Free admission for everyone. Open daily from May until September from 8:30 a.m. to 5:30 p.m. The Klondike Gold Rush National Historical Park Visitor Center is located at 291 Broadway in the historic White Pass and Yukon Route building.
Klondike Gold Rush National Historical Park also has a sister location in Seattle, Washington.
Did you know that national forests offer Junior Ranger programming too? So visit Tongrass National Forest’s Southeast Alaska Discovery Center on Ketchikan’s Main Street.
The Tongrass National Forest runs along the Alaskan panhandle and includes two ice fields, Stikine and Juneau. Learn about the symbolism used on the totems along with the plants and animals of the temperate rainforest.
Walk through the interpretive area to learn more about Alaska and watch the park film.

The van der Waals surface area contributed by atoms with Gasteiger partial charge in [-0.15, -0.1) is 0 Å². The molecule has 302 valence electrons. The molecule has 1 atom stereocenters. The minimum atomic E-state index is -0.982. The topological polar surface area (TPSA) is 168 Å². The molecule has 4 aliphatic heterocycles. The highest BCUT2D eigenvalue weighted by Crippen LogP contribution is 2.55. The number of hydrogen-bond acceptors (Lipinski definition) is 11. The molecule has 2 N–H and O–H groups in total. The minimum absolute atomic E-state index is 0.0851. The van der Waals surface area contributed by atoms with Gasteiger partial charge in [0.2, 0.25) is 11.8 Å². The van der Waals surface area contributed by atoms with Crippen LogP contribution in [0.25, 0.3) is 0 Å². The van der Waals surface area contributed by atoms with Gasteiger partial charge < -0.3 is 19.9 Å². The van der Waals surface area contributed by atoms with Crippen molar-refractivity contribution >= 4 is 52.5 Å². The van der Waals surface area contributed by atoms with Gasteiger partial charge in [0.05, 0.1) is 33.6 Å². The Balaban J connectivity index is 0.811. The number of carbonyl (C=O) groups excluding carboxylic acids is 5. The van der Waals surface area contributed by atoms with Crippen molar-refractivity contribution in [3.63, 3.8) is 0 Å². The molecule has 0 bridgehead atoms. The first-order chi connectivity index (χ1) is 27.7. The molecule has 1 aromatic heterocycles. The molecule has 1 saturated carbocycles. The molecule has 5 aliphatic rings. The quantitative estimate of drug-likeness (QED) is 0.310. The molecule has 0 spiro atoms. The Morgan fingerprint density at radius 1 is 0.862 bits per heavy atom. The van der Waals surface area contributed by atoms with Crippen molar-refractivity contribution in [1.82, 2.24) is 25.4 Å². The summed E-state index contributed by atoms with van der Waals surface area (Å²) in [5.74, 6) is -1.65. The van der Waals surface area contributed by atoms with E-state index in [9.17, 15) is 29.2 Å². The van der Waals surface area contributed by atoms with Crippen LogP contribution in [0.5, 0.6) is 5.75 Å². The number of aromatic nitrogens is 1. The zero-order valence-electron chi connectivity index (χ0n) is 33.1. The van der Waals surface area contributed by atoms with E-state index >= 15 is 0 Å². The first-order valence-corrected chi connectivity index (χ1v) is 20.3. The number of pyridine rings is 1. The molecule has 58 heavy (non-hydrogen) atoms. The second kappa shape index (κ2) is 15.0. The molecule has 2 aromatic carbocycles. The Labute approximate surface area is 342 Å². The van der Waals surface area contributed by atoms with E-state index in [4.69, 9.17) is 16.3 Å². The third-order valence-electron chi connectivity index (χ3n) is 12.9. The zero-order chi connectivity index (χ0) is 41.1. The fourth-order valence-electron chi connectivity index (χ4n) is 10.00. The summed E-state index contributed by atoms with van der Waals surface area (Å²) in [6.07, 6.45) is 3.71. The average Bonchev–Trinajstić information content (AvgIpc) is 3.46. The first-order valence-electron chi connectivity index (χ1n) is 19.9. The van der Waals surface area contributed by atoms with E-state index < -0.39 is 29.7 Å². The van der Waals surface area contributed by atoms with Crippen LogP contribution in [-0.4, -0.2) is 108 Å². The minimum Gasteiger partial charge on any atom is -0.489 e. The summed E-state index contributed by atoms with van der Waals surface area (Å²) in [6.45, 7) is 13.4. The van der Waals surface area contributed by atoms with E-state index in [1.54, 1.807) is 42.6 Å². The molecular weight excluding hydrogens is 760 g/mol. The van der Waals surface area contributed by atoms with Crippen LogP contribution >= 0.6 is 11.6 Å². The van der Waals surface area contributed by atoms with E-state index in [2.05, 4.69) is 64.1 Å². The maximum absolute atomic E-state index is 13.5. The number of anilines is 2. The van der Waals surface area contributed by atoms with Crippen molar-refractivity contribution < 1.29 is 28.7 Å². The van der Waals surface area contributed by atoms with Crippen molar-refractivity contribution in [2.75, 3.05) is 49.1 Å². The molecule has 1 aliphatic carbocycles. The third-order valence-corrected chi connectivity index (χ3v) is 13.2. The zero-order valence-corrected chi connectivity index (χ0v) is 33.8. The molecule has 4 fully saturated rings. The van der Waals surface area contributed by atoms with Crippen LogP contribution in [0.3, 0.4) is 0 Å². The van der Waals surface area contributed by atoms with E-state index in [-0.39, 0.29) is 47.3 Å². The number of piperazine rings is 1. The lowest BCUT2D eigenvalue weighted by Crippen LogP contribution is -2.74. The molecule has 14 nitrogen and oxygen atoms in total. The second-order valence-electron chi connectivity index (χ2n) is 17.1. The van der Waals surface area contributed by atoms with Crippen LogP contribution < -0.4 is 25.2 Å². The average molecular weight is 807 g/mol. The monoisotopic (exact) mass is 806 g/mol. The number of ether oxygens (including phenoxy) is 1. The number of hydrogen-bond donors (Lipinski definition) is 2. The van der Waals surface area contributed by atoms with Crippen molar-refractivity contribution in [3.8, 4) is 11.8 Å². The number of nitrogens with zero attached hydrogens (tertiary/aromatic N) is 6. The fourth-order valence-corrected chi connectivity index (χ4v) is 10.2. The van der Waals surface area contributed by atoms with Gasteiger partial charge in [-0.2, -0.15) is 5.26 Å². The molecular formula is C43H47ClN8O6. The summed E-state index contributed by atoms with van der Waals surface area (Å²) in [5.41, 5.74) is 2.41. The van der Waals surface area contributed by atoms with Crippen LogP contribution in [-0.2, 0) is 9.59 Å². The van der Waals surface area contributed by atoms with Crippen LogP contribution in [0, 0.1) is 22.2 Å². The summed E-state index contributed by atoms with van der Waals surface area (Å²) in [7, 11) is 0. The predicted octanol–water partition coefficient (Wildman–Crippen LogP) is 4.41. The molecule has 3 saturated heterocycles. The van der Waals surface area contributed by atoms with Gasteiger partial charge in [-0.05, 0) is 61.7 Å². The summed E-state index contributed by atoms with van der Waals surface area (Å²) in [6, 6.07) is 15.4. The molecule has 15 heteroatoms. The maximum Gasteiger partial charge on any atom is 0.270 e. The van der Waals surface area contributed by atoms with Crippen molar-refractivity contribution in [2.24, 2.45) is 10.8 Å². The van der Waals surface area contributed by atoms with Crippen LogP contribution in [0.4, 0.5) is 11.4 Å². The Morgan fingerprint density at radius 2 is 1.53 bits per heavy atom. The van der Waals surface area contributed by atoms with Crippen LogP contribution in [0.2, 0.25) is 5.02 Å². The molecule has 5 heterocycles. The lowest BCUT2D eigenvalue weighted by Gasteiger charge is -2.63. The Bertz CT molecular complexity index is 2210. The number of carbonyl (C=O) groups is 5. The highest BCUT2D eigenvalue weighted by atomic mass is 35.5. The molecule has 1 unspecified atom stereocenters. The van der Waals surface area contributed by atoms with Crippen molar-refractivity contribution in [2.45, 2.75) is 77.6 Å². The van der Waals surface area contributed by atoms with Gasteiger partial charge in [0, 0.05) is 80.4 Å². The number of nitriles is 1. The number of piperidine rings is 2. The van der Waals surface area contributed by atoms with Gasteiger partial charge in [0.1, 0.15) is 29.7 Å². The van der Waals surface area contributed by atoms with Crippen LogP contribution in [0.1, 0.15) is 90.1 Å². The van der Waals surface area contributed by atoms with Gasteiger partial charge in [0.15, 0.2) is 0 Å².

Admission is $5 for 16+ and free for kids. Open from 8 a.m. to 4 p.m. daily during the summer season, May 1 to September 30. Located at 50 Main St., visitors can walk from the cruise ship dock.
A trip to Juneau isn’t complete without a visit to the Mendenhall Glacier. Where the glaciers of Glacier Bay are tidewater glaciers, Mendenhall Glacier is a mountain glacier.
At the visitor center, grab a Mendenhall Glacier Junior Ranger booklet. Mendenhall Glacier offers several hikes along with an interpretive film.
Arrange for an excursion with your cruise ship to visit the Mendenhall Glacier. Or take a shuttle bus from Juneau, about $30 round trip and less than 15 miles from the cruise ship dock.
Admission is $5 for 16+ and free for kids. Open from 8 a.m. to 7:30 p.m. daily during the summer season, May 1 to September 30. Located at 6000 Glacier Spur Rd.